A rumor of her intentions having reached shore, the Mandarin sent off a certain Chow, a doctor of Macao, "Who," says the historian, "being already well acquainted with the pirates, did not need any introduction," to enter on preliminaries with them.

When the worthy practitioner presented himself to Paou, that friend concluded he had been committing some crime, and had come for safety to that general refugium peccatorum, the pirate fleet.

The Doctor explained, and assured the chief, that if he would submit, Government was inclined to treat him and his far more favorably and more honorably than O-po-tae. But if he continued to resist, not only a general arming of all the coast and the rivers, but O-po-tae was to proceed against him.

At this part of his narrative our Chinese historian is again so curious, that I shall quote his words at length.

"When Fei-heung-Chow came to Paou, he said: 'Friend Paou, do you know why I come to you?'"

"Paou.--'Thou hast committed some crime and comest to me for protection?'"

"Chow.--'By no means.'"

"Paou.--'You will then know how it stands concerning the report about our submission, if it is true or false?'"

"Chow.--'You are again wrong here, Sir. What are you in comparison with O-po-tae?'"

"Paou.--'Who is bold enough to compare me with O-po-tae?'"

"Chow.--'I know very well that O-po-tae could not come up to you, Sir; but I mean only, that since O-po-tae has made his submission, since he has got his pardon and been created a Government officer,--how would it be, if you with your whole crew should also submit, and if his Excellency should desire to treat you in the same manner, and to give you the same rank as O-po-tae? Your submission would produce more joy to Government than the submission of O-po-tae. You should not wait for wisdom to act wisely; you should make up your mind to submit to the Government with all your followers. I will assist you in every respect, it would be the means of securing your own happiness and the lives of all your adherents.'"

"Chang-paou remained like a statue without motion, and Fei-heung Chow went on to say: 'You should think about this affair in time, and not stay till the last moment. Is it not clear that O-po-tae, since you could not agree together, has joined Government. He being enraged against you, will fight, united with the forces of the Government, for your destruction; and who could help you, so that you might overcome your enemies? If O-po-tae could before vanquish you quite alone, how much more can he now when he is united with Government? O-po-tae will then satisfy his hatred against you, and you yourself will soon be taken either at Wei-chow or at Neaou-chow. If the merchant-vessels of Hwy-chaou, the boats of Kwang-chow, and all the fishing-vessels, unite together to surround and attack you in the open sea, you will certainly have enough to do. But even supposing they should not attack you, you will soon feel the want of provisions to sustain you and all your followers. It is always wisdom to provide before things happen; stupidity and folly never think about future events. It is too late to reflect upon events when things have happened; you should, therefore, consider this matter in time!'"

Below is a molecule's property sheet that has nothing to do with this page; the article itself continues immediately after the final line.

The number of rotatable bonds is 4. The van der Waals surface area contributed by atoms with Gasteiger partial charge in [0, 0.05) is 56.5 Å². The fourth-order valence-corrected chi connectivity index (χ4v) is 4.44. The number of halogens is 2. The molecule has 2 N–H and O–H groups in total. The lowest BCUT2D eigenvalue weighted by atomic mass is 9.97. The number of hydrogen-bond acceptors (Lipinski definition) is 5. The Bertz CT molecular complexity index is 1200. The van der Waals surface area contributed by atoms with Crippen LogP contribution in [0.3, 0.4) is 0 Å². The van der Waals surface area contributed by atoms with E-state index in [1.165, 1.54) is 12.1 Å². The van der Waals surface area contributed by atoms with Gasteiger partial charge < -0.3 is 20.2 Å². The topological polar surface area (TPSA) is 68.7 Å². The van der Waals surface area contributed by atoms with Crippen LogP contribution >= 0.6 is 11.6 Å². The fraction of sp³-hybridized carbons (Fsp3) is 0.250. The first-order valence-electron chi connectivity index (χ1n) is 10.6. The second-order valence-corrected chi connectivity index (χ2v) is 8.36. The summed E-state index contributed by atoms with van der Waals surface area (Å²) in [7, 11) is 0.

Paou was puzzled, but after being closeted for some time with his mistress, Ching-yih's widow, who gave her high permission for him to make arrangements with Doctor Chow, he said he would repair with his fleet to the Bocca Tigris, and there communicate personally with the organs of Government.

After two visits had been paid to the pirate-fleets by two inferior Mandarins, who carried the Imperial proclamation of free pardon, and who, at the order of Ching-yih's widow, were treated to a sumptuous banquet by Paou, the Governor-general of the province went himself in one vessel to the pirates' ships, that occupied a line of ten le off the mouth of the river.

As the governor approached, the pirates hoisted their flags, played on their instruments, and fired their guns, so that the smoke rose in clouds, and then bent sail to meet him. On this the dense population that were ranged thousands after thousands along the shore, to witness the important reconciliation, became sorely alarmed, and the Governor-general seems to have had a strong inclination to run away. But in brief space of time, the long dreaded widow of Ching-yih, supported by her Lieutenant Paou, and followed by three other of her principal commanders, mounted the side of the governor's ship, and rushed through the smoke to the spot where his excellency was stationed; where they fell on their hands and knees, shed tears, knocked their heads on the deck before him, and received his gracious pardon, and promised for future kind treatment. They then withdrew satisfied, having promised to give in a list of their ships, and of all else they possessed, within three days.

But the sudden apparition of some large Portuguese ships, and some Government war-junks, made the pirates suspect treachery. They immediately set sail, and the negociations were interrupted for several days.

They were at last concluded by the boldness of their female leader. "If the Governor-general," said this heroine, "a man of the highest rank, could come to us quite alone, why should not I, a mean woman, go to the officers of Government? If there be danger in it, I take it all on myself; no person among you need trouble himself about me--my mind is made up, and I will go to Canton!"

Paou said--"If the widow of Ching-yih goes, we must fix a time for her return. If this pass without our obtaining any information, we must collect all our forces, and go before Canton: this is my opinion as to what ought to be done; comrades, let me hear yours!"